This is completely weird - looks like "Sorry, we tried but we can't cover our financial loss from our client who frauded us and the freelancer as well, then we decided to charge the freelancer" 🙂   I guess something different happened.

 

And I really hope that Upwork will improve something in terms of verification of the clients' credentials and their payment methods.

 

 

 


Paul T wrote:


This is completely weird - looks like "Sorry, we tried but we can't cover our financial loss from our client who frauded us and the freelancer as well , then we decided to charge the freelancer" 🙂  

 


Between the freelancer and client it was a contractual relationship.  The OP is asked to return money he received from a possible fraudulent activity.

 

Don't you think there should be some consequences? What if a freelancer notices some red flags but continue working thinking oh this is Upwork's responsibility, I'll get paid regardless.

 


Claudia Z wrote:

Paul T wrote:


This is completely weird - looks like "Sorry, we tried but we can't cover our financial loss from our client who frauded us and the freelancer as well , then we decided to charge the freelancer" 🙂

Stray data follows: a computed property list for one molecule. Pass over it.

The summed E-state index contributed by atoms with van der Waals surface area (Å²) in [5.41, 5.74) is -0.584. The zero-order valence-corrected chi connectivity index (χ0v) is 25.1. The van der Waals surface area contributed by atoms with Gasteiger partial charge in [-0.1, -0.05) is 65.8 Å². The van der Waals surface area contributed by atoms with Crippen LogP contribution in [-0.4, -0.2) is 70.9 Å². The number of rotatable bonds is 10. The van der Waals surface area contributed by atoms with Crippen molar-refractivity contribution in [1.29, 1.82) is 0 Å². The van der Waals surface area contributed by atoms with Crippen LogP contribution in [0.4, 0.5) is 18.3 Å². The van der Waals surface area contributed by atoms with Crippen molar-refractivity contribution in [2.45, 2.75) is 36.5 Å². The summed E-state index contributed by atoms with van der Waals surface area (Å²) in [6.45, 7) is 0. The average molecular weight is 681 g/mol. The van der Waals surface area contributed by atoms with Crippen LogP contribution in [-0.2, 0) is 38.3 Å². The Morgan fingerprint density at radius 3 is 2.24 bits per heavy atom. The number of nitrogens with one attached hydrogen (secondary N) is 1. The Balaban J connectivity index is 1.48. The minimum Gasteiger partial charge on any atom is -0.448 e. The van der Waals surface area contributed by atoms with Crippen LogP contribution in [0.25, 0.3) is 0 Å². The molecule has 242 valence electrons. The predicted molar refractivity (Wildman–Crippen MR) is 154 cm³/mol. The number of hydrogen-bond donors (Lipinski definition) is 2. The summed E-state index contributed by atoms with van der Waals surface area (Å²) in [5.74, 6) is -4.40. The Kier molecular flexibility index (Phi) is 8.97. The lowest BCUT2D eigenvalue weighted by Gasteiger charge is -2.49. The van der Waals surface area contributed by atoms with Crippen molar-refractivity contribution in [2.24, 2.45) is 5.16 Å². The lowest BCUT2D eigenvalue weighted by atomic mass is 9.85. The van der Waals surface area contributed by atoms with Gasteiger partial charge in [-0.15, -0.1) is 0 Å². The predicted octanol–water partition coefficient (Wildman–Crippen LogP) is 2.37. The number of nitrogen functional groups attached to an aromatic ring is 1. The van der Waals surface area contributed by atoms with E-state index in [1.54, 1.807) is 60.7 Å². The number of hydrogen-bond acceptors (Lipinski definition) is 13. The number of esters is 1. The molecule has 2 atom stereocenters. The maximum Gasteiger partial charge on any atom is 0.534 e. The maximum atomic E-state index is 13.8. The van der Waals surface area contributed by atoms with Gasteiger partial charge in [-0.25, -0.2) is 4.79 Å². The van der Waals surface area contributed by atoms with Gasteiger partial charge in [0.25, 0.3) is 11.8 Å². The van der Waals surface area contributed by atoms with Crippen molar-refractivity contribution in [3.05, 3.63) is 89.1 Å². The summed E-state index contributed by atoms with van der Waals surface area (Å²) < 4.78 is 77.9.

What if a freelancer notices some red flags but continue working thinking oh this is Upwork's responsibility, I'll get paid regardless.

 


But what if he did not? Or just didn't consider that because the client was "approved" by Upwork.

 

You know, there are no options for freelancers to check the info like "Mr. Joe White using a stolen credit card with name Smith Black on that, and provided an ID with a monkey on photo" which could look definitely suspicious. But there are options available for Upwork.